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I know the equations of 4 lines which are tangents to a quadratic:





If I know that all of these equations are tangents, how do I find the equation of the quadratic?

Normally I would be told where the tangents touch the curve, but that info isn't given.


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up vote 7 down vote accepted

Since the two pairs of tangents are symmetric with respect to the $y$-axe, the quadratic function $f(x)=ax^{2}+bx+c$ must be even ($f(x)=f(-x)$), which implies that $b=0$. The equations of the tangents to the graph of $f(x)=ax^{2}+c$ at points $% \left( x_{1},f(x_{1})\right) $ and $\left( x_{2},f(x_{2})\right) $ are $$\begin{eqnarray*} y &=&f^{\prime }(x_{i})x-f^{\prime }(x_{i})x_{i}+f(x_{i})\qquad i=1,2 \\ &=&2ax_{i}x+c-ax_{i}^{2}. \end{eqnarray*}$$

These equations must be equivalent to two of the given tangents, one from each pair, e.g. $y=2x-10$ and $y=x-4$:

$$\left\{ \begin{array}{c} 2ax_{1}x+c-ax_{1}^{2}=2x-10 \\ 2ax_{2}x+c-ax_{2}^{2}=x-4% \end{array}% \right. $$

Finally we compare coefficients and solve the resulting system of $4$ equations:

$$\left\{ \begin{array}{c} 2ax_{1}=2 \\ c-ax_{1}^{2}=-10 \\ 2ax_{2}=1 \\ c-ax_{2}^{2}=-4% \end{array}% \right. \Leftrightarrow \left\{ \begin{array}{c} x_{1}=8 \\ x_{2}=4 \\ a=\frac{1}{8} \\ c=-2% \end{array}% \right. $$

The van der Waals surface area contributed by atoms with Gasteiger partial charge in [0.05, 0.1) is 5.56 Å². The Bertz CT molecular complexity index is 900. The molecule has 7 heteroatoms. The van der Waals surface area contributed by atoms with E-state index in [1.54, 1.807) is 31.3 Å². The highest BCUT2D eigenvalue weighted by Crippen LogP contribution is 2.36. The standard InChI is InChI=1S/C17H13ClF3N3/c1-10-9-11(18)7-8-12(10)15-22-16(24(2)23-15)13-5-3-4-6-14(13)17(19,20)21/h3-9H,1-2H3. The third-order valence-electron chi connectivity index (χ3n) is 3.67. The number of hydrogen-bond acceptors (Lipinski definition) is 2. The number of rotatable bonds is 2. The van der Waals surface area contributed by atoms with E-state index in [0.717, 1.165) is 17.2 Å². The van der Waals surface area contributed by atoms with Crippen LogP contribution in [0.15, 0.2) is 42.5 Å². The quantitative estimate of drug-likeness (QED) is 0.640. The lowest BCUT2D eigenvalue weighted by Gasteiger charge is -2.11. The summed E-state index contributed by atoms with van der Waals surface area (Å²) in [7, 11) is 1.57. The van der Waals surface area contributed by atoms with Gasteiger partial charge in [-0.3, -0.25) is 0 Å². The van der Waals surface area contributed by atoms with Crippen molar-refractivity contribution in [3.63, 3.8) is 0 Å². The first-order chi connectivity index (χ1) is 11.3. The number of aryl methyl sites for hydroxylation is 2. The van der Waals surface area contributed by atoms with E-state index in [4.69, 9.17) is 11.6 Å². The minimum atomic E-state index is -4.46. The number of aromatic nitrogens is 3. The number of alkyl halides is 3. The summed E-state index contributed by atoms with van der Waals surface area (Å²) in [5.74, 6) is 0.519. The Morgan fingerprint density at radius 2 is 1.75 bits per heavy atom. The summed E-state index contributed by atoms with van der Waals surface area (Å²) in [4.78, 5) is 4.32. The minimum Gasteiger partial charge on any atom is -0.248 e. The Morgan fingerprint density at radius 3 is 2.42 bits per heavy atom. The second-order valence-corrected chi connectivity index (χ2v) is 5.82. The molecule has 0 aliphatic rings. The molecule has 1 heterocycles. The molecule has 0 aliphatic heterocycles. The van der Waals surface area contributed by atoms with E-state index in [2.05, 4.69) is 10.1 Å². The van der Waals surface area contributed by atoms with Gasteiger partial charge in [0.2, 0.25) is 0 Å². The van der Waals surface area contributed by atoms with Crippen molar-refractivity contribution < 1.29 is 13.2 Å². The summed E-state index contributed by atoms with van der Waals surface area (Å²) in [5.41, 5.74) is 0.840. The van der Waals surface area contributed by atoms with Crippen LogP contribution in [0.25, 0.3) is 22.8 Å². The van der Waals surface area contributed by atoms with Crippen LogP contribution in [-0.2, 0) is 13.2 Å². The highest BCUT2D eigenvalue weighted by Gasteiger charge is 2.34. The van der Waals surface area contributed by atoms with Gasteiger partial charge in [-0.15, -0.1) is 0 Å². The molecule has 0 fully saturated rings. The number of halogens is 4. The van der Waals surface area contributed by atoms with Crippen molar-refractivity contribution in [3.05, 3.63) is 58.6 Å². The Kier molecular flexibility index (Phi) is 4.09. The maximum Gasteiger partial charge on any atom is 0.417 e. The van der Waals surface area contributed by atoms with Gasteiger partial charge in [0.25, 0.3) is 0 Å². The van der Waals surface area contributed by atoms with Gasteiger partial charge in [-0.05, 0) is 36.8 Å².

Thus the quadratic is $f(x)=\frac{1}{8}x^{2}-2$.

enter image description here

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+1: nice graph... – Fabian Apr 6 '11 at 21:20
What software did you use for the graph? – Bill Dubuque Apr 7 '11 at 1:12
@Bill, It is SWP (Scientific Work Place). – Américo Tavares Apr 7 '11 at 9:14
Perfect, thankyou! – MathsStudent Apr 7 '11 at 11:35

As they are symmetric around the origin, the quadratic has no linear term in $x$. So I would put $y^2=ax^2+b$ as any linear term in $y$ can be absorbed into a vertical shift or $y=ax^2+b$ to get the parabolas. Then calculate what $a$ and $b$ need to be to make them tangent. Because we incorporated the symmetry, you only have two tangent lines, but that gives two equations for $a, b$.

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